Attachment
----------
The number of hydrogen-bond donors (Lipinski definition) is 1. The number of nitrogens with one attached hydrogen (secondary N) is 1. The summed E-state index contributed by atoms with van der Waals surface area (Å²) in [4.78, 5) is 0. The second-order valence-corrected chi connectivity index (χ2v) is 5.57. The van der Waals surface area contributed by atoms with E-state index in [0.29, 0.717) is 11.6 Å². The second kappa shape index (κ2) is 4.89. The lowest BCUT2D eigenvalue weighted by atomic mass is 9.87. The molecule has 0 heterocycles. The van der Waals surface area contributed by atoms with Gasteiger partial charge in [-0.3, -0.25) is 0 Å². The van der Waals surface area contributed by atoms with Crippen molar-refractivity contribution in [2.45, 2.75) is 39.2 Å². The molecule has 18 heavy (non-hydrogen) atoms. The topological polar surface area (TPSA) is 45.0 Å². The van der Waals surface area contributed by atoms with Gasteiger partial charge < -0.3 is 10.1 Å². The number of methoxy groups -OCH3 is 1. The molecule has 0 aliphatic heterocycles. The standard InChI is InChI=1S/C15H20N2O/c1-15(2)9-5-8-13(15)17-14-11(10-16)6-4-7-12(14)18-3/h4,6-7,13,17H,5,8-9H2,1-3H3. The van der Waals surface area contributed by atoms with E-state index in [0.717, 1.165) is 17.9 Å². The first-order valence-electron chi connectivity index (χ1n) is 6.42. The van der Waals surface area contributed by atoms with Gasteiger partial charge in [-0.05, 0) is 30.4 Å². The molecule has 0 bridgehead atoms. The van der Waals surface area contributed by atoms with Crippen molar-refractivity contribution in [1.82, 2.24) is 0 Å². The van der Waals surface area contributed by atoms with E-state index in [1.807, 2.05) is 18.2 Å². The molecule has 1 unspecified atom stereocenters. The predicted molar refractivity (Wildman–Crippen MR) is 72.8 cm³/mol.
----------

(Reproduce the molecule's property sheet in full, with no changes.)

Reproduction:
The number of hydrogen-bond donors (Lipinski definition) is 1. The number of nitrogens with one attached hydrogen (secondary N) is 1. The summed E-state index contributed by atoms with van der Waals surface area (Å²) in [4.78, 5) is 0. The second-order valence-corrected chi connectivity index (χ2v) is 5.57. The van der Waals surface area contributed by atoms with E-state index in [0.29, 0.717) is 11.6 Å². The second kappa shape index (κ2) is 4.89. The lowest BCUT2D eigenvalue weighted by atomic mass is 9.87. The molecule has 0 heterocycles. The van der Waals surface area contributed by atoms with Gasteiger partial charge in [-0.3, -0.25) is 0 Å². The van der Waals surface area contributed by atoms with Crippen molar-refractivity contribution in [2.45, 2.75) is 39.2 Å². The molecule has 18 heavy (non-hydrogen) atoms. The topological polar surface area (TPSA) is 45.0 Å². The van der Waals surface area contributed by atoms with Gasteiger partial charge < -0.3 is 10.1 Å². The number of methoxy groups -OCH3 is 1. The molecule has 0 aliphatic heterocycles. The standard InChI is InChI=1S/C15H20N2O/c1-15(2)9-5-8-13(15)17-14-11(10-16)6-4-7-12(14)18-3/h4,6-7,13,17H,5,8-9H2,1-3H3. The van der Waals surface area contributed by atoms with E-state index in [0.717, 1.165) is 17.9 Å². The first-order valence-electron chi connectivity index (χ1n) is 6.42. The van der Waals surface area contributed by atoms with Gasteiger partial charge in [-0.05, 0) is 30.4 Å². The molecule has 0 bridgehead atoms. The van der Waals surface area contributed by atoms with Crippen molar-refractivity contribution in [1.82, 2.24) is 0 Å². The van der Waals surface area contributed by atoms with E-state index in [1.807, 2.05) is 18.2 Å². The molecule has 1 unspecified atom stereocenters. The predicted molar refractivity (Wildman–Crippen MR) is 72.8 cm³/mol.